**Finding cliques by quantum
adiabatic evolution
(pp181-191)**

A.M. Childs, E. Farhi, J. Goldstone, and
S. Gutmann

Quantum adiabatic evolution provides a general technique
for the solution of combinatorial search problems on quantum
computers. We present the results of a numerical study of a particular
application of quantum adiabatic evolution, the problem of finding the
largest clique in a random graph. An *n*-vertex random graph has
each edge included with probability 1/2, and a clique is a completely
connected subgraph. There is no known classical algorithm that finds the
largest clique in a random graph with high probability and runs in a
time polynomial in *n*. For the small graphs we are able to
investigate ($n \le 18$), the quantum algorithm appears to require only
a quadratic run time.

**Quantum algorithm
for measuring the energy of n qubits with unknown pair-interactions
(pp198-207)**

D. Janzing

**
The well-known algorithm for quantum phase estimation
requires that the considered unitary is available as a conditional
transformation depending on the quantum state of an ancilla register. We
present an algorithm converting an unknown ***n*-qubit
pair-interaction Hamiltonian into a conditional one such that standard
phase estimation can be applied to measure the energy. Our essential
assumption is that the considered system can be brought into interaction
with a quantum computer. For large *n* the algorithm could still be
applicable for estimating the density of energy states and might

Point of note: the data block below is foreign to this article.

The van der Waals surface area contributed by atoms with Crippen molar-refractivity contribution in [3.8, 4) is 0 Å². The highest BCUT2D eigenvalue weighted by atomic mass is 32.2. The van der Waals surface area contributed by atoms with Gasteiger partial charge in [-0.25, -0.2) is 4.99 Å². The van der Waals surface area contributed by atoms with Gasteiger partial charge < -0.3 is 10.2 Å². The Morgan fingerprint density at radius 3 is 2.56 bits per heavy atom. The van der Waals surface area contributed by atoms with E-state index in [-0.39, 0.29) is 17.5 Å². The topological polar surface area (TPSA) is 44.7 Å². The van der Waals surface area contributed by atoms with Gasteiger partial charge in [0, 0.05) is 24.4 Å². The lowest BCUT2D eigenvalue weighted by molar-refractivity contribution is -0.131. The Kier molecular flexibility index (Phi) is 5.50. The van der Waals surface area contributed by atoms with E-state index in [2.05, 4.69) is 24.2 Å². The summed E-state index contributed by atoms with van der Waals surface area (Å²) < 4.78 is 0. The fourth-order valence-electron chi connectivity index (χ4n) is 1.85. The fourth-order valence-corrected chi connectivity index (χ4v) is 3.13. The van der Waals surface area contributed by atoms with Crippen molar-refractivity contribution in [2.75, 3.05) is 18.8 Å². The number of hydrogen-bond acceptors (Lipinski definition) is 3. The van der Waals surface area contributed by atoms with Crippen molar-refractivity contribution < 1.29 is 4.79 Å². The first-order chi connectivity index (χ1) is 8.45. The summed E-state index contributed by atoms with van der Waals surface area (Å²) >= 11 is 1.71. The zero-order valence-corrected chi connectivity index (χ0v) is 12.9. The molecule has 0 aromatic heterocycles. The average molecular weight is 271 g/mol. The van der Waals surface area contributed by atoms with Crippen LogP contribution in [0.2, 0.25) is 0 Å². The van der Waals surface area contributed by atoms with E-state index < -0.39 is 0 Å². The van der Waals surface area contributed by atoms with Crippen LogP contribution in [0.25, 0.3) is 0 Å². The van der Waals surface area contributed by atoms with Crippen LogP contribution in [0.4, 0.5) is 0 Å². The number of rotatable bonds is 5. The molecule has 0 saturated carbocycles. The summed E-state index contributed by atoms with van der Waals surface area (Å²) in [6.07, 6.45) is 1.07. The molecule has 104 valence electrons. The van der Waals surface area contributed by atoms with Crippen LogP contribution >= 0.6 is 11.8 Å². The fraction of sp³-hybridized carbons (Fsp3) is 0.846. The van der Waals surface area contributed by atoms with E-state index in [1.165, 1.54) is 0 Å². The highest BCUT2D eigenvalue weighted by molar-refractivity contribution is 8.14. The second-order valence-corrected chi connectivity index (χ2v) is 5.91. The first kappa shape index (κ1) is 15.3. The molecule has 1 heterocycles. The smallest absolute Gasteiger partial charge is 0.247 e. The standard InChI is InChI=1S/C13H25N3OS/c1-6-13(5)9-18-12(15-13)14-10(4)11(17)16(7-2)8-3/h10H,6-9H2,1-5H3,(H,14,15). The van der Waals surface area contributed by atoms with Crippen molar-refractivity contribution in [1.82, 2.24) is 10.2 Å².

therefore be useful for finding energy gaps in solid states.

**Purification of entangled coherent states
(pp208-221)**

H. Jeong and M.S. Kim

We suggest an entanglement purification scheme for
mixed entangled coherent states using 50-50 beam splitters and
photodetectors. This scheme is directly applicable for mixed entangled
coherent states of the Werner type, and can be useful for general mixed
states using additional nonlinear interactions. We apply our scheme to
entangled coherent states decohered in a vacuum environment and find the
decay time until which they can be purified.

**Numerical
analysis of entanglement properties of density matrices
in
C**^{2}ÄC^{2}
**
systems
(pp222-239)**

R.V. Ramos and A. Karlsson

Quantum
entanglement is an enigmatic and powerful property that has attracted
much attention due to its usefulness in new ways of communications, like
quantum teleportation and quantum key distribution. Much effort has been
done to quantify entanglement. Indeed, there exist some well-established
separability criterion and analytical formulas for the entanglement of
bipartite systems. In both, the crucial element is the partial transpose
of the density matrix. In this paper, we show numerically that one can
also have information about the entanglement of bipartite
state, in C^{2}ÄC^{2},
without looking at the partial transpose. We furthermore study
properties of disentanglement operation, as well as properties of the
relative entropy.

**Equivalence
classes of non-local unitary operations
(pp240-254)**

W. Duer and J.I. Cirac

We study when a multipartite non--local unitary
operation can deterministically or probabilistically simulate another
one when local operations of a certain kind ---in some cases including
also classical communication--- are allowed. In the case of
probabilistic simulation and allowing for arbitrary local operations, we
provide necessary and sufficient conditions for the simulation to be
possible. Deterministic and probabilistic interconversion under certain
kinds of local operations are used to define equivalence relations
between gates. In the probabilistic, bipartite case this induces a
finite number of classes. In multiqubit systems, however, two unitary
operations typically cannot simulate each other with non-zero
probability of success. We also show which kind of entanglement can be
created by a given non--local unitary operation and generalize our
results to arbitrary operators.

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Update **
(pp255-256)**

P. Kok

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